3. Annette Strachan says:

    So I googled who said “the road to hell is paved with good intentions” and one result mentioned St. Bernard of Clairvaux.

  4. teomatteo says:

    Ok, here’s one question: If just thinking something sinful (adultery) is equal to committing the sin then why is not the converse true? i.e. why isnt thinking a good thing equal to committing a good thing?

    • Steve M says:

      You are joking right? Surely you understand the difference between a thought or idea and actively thinking about committing a sin and focsuing on it in your mind. Surely you understand the Bible when Jesus talks about those who think about a sin have already sinned it is not literally that black and white. First thinking about committing a sin is clearly on the slippery slope to actually committing the sin itself so there is great danger for your soul from the idea of committing a sin. If you do not stop yourself and go forward into focusing your thoughts on how it would feel and what you would do then you will begin to sin. Either you are confused by this teaching or you just completely must have been confused by Msgr. Pope in this posting because it seemed straight forward that intentions do not erase the actions. If you are not just joking around and being flippant maybe you could explain what you mean more completely so someone can help you understand before you commit a sin and harm your soul.

  5. Steve M says:

    A common phrase I hear lately is “I’m just saying” as if this is enough to free the speaker from what they have said. Doesn’t it seem like the whole practice of an Examination of Conscience is missing from our culture. Sin must originate with individual actions even if these build to universal sins but it has to start with people making decisions. How do we help people to examine their own actions first and truly admit to themselves where they have failed? If we could start as individuals to make that examination habit part of our lives, it seems like this would take away some of the universal sin of the world. It took me a long time to understand the value of contemplative religious orders. A few years ago, if I had watched “Into Great Silence” I would have been angry that these men didn’t help people but now I know they are helping at a much more fundamental level.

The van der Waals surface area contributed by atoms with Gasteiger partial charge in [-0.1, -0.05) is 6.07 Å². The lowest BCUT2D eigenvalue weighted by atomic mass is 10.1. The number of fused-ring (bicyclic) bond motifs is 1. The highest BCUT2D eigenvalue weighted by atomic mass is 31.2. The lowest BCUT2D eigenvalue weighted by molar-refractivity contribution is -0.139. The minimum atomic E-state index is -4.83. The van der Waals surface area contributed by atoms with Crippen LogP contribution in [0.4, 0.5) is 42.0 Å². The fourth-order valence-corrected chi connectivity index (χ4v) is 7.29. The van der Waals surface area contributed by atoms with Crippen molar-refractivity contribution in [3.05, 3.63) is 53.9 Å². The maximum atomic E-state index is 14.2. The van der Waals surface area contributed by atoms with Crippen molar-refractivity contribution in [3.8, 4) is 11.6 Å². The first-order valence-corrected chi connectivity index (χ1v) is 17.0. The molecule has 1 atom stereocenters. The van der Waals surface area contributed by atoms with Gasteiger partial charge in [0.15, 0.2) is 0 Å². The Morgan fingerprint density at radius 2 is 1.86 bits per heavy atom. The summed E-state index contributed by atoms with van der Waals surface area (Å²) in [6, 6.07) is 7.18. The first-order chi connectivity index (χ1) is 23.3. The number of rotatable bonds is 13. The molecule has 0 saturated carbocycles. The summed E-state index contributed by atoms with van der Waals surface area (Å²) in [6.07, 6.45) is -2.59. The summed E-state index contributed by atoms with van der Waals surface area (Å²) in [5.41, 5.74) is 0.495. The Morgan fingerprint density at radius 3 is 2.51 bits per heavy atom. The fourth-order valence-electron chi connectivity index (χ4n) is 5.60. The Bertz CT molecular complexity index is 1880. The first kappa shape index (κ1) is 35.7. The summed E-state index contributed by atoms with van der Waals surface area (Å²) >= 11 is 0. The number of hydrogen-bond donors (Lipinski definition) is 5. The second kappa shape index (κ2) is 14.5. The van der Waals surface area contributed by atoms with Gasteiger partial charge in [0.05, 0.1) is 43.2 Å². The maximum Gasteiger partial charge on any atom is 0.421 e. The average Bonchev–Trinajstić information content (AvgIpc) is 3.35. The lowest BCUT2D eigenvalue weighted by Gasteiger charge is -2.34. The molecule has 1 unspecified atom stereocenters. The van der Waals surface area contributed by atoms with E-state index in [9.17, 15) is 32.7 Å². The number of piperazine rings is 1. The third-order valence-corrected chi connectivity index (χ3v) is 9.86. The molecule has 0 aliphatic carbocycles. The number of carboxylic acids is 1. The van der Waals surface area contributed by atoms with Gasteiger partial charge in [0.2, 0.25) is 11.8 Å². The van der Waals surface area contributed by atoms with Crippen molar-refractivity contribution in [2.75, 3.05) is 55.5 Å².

6. RichardC says:

    I only listened to the song once. Please don’t ask me to listen to it again. I didn’t get a sense of why he was in the hoosegow, but I agree that the song had an overemphasis on intentions.

  7. Aloysius Duque says:

    It is all in the will.

  8. Cynthia BC says:

    This topic certainly is relevant given the recent movie-theater shootings.

    Does it matter whether Mr. Holmes is evil, or mentally ill? There still are a dozen people dead and scores wounded.

    And how can we tell whether someone is evil or mentally ill?

  9. Lou Donnelly says:

    People may not believe what you say, but will believe what you do!

  10. Peter Wolczuk says:

    In the Mosaic legal code intentions and malice aforethought are mentioned at least four times and, while it lessens the consequences, it does not get the perpetrator “off the hook” as the saying goes. Numbers 35:20 Deuteronomy 4:42 Deuteronomy 19:4 Deuteronomy 19:6.
    The bit about the spilled paint reminds me of an incident a little over a year ago when I spilled a bucket of mixed water and paint as a result of being careless while cleaning up at a construction site.
    I did resulting the clean up on company time but, that was a consequence to the employer which led to a consequence to me in that the supervisor’s trust in me was slightly diminished.
    The fact that the paint was diluted actually added to the negative impact because the mix spread more readily.
    Upon looking back I think of Ecclesiastes 9:18. Not to say that I am being a fool but, rather, that I was briefly being foolish by letting my intention to do good work lapse so that it was more a sin of omission – instead of bad intention. Nevertheless, the mess could not be undone but, needed to be corrected.

  11. Susan Fox says:

    I never intended for …… Those are the words of a person who is shocked, appalled, distressed, inconvenienced? by unintended results. In a world where we are determinedly developing an ethos where no one is culpable, and someone else must be held responsible for any and all results that are not totally praiseworthy, it is really just a passing phase – this calling on good intentions to escape recriminations. Soon enough unintended results won’t even be given a thought. What we want is all that will be considered and getting it will be all that is notable. We are already doing it when we ask only if a brutal killer is crazy or his mother neglected him, or what. We already need take no responsibility for a world where the children’s entertainment is beyond brutal, sex sells everything, and life is totally expendable until an arbitrary moment in time when it magically becomes sacred, unless of course it becomes collateral damage or more trouble than it’s worth. And we had such good intentions.

  12. jess says:

    “Actions speak louder than words,” comes to mind.

  13. Cynthia BC says:

    http://www.youtube.com/watch?v=L5ya8J-jyK4

    I’ve liked the Liberty Mutual “pay it forward” series of commercials. They actually are a variation on “pay it forward” in that it is not the recipient of a good deed that does another a good deed in turn, but rather someone who witnesses the good deed.

  14. joseph vellone says:

    0ne of the cardinal principles of spiritual life if called “purity of intention”.In God’s eyes why you do what you do is often more important than what you do.If you do everything for the greater glory of God and you fail despite your best plans efforts and intentions,your intention will be precious in the eyes of God and rewarded.
    If we plan shoddily,and your effort is haphazard then you cannot have the consolation of falling back on your good intentions.
    So,anyone who does everything for the glory of God and is prudent and careful in how he goes about his affairs will be rewarded according to his intention.